Occupational Therapy Practitioners Help AOTA Reach Hill Day Peak
Shortly after 10 am on Monday, September 19 , about 30 West Virginia University Occupational Therapy students marched from the Visitors’ Center of the U.S. Capitol across the plaza to the base of the iconic dome.
“We must look pretty important,” one student remarked about the throng of 30 future occupational therapy practitioners dressed in formal business attire on their way to talk shop with some of the country’s leaders.
The school was one of 16 participating in AOTA’s annual Capitol Hill Day, which affords members the chance to meet face to face with national legislators and their key staffers to discuss the value of occupational therapy and the issues facing the profession.
“I’m excited to see so many of you committed to advancing the interests of the profession,” AOTA’s executive director Fred Somers said in a kickoff to the festivities. “It’s essential for every occupational therapy practitioner and student to embrace advocacy as we move toward our Centennial Vision.”
More than 400 people, including 54 occupational therapy practitioners, participated in 2011’s event, the largest number ever, and they filled an auditorium inside the Capitol. In addition, 1,300 were involved remotely as part of Virtual Hill Day.
The day began with AOTA staff, including Legislative Representative Ralph Kohl, as well as AOTA President Florence Clark, briefing the participants on the value of advocacy and offering tips on how to be a successful lobbyist. Some basic strategies included delivering a tight, clear message and making sure to establish a personal connection. (Since lobbying is an ongoing effort and can be done at any level, be sure to check out AOTA’s tips online here.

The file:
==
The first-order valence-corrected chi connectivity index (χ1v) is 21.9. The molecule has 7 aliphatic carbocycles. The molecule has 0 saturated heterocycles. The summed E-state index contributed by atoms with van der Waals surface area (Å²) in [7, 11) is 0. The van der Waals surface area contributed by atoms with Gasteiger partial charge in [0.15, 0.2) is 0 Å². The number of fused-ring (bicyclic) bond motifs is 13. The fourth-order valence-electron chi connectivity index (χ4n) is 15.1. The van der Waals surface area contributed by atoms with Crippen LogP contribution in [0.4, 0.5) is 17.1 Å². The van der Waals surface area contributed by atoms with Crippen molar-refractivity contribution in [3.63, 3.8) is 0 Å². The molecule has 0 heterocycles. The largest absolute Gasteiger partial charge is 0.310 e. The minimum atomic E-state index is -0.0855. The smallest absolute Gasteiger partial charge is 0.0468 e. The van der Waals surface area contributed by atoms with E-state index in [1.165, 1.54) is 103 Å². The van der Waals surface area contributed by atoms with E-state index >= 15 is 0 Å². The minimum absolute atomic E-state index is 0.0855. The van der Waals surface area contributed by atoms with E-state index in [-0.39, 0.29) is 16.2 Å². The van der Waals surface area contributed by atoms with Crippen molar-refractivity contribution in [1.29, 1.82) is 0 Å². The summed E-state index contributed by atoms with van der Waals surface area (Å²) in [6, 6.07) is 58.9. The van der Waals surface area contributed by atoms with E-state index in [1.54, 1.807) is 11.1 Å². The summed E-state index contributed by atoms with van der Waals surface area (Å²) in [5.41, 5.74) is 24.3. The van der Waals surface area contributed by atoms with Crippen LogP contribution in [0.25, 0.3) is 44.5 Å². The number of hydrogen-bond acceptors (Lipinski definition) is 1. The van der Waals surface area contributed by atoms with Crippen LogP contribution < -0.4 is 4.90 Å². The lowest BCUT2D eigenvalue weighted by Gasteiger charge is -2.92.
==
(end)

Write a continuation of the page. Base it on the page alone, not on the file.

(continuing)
Tim Nanof, AOTA’s director of Federal Affairs, said Hill Day allows congressional leaders to grasp the pervasiveness of the profession.
“This brings occupational therapy’s political presence to Washington and connects it back to the leaders’ districts,” Nanof said. “It makes a big difference in terms of what the reach of occupational therapy is, and that’s different than what [AOTA’s Federal Affairs staff] can bring on a day-to-day-basis.”
This year, participants were especially focused on encouraging legislators to support the Medicare Access to Rehabilitation Services Act, which would repeal the Medicare Part B therapy caps, allowing practitioners to provide clients with the valuable services they need. The challenge is that repealing the caps would require Congress to spend more money now, to achieve long-term savings. But most Hill Day participants were successful in persuading Congressional offices to at least consider the occupational therapy perspective.
Michelle Molinari and some of her fellow WVU occupational therapy students had a very effective meeting with one of Sen. Joe Manchin’s (D-WV) staffers, Milisa Cutlip. Not only did Cutlip, a WVU alumna, bond with the students over their Mountaineer connection, but she emphasized that Manchin is a proponent of taking care of seniors and of preserving services that help them function.
“We were able to communicate how we provide a unique service that seniors need and that they are not necessarily getting it, and that this is something for Sen. Manchin to look at,” Molinari said following her meeting. “I was surprised at how interested [Cutlip] was and how specific her questions were.”
Staci Molinar, a student at the University of Illinois at Chicago interested in traumatic brain rehabilitation in the veteran population, met with Sen. Dick Durbin’s (D-IL) office and felt like she was able to make an impact.